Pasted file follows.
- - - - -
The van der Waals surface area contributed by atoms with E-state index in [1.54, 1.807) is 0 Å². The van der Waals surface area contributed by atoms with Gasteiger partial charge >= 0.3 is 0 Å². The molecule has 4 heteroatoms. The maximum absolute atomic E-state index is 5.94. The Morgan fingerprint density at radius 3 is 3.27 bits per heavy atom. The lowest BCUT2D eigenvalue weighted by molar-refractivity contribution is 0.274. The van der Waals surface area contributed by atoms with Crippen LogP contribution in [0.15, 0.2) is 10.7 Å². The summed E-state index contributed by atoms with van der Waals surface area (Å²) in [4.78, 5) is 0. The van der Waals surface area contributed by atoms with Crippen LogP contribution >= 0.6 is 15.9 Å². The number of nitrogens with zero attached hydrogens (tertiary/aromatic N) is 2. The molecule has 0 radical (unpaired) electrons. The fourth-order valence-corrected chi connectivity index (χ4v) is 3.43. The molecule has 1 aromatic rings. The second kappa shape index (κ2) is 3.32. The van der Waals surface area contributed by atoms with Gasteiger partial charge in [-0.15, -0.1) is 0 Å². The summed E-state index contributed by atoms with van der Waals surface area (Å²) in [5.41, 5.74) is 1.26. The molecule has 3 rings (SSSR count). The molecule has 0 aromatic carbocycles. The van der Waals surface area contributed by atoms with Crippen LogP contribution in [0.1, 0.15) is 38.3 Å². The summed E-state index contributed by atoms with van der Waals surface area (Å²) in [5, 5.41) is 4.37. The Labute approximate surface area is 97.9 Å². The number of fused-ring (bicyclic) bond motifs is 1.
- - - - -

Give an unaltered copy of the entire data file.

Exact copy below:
The van der Waals surface area contributed by atoms with E-state index in [1.54, 1.807) is 0 Å². The van der Waals surface area contributed by atoms with Gasteiger partial charge >= 0.3 is 0 Å². The molecule has 4 heteroatoms. The maximum absolute atomic E-state index is 5.94. The Morgan fingerprint density at radius 3 is 3.27 bits per heavy atom. The lowest BCUT2D eigenvalue weighted by molar-refractivity contribution is 0.274. The van der Waals surface area contributed by atoms with Crippen LogP contribution in [0.15, 0.2) is 10.7 Å². The summed E-state index contributed by atoms with van der Waals surface area (Å²) in [4.78, 5) is 0. The van der Waals surface area contributed by atoms with Crippen LogP contribution >= 0.6 is 15.9 Å². The number of nitrogens with zero attached hydrogens (tertiary/aromatic N) is 2. The molecule has 0 radical (unpaired) electrons. The fourth-order valence-corrected chi connectivity index (χ4v) is 3.43. The molecule has 1 aromatic rings. The second kappa shape index (κ2) is 3.32. The van der Waals surface area contributed by atoms with Gasteiger partial charge in [-0.15, -0.1) is 0 Å². The summed E-state index contributed by atoms with van der Waals surface area (Å²) in [5.41, 5.74) is 1.26. The molecule has 3 rings (SSSR count). The molecule has 0 aromatic carbocycles. The van der Waals surface area contributed by atoms with Crippen LogP contribution in [0.1, 0.15) is 38.3 Å². The summed E-state index contributed by atoms with van der Waals surface area (Å²) in [5, 5.41) is 4.37. The Labute approximate surface area is 97.9 Å². The number of fused-ring (bicyclic) bond motifs is 1.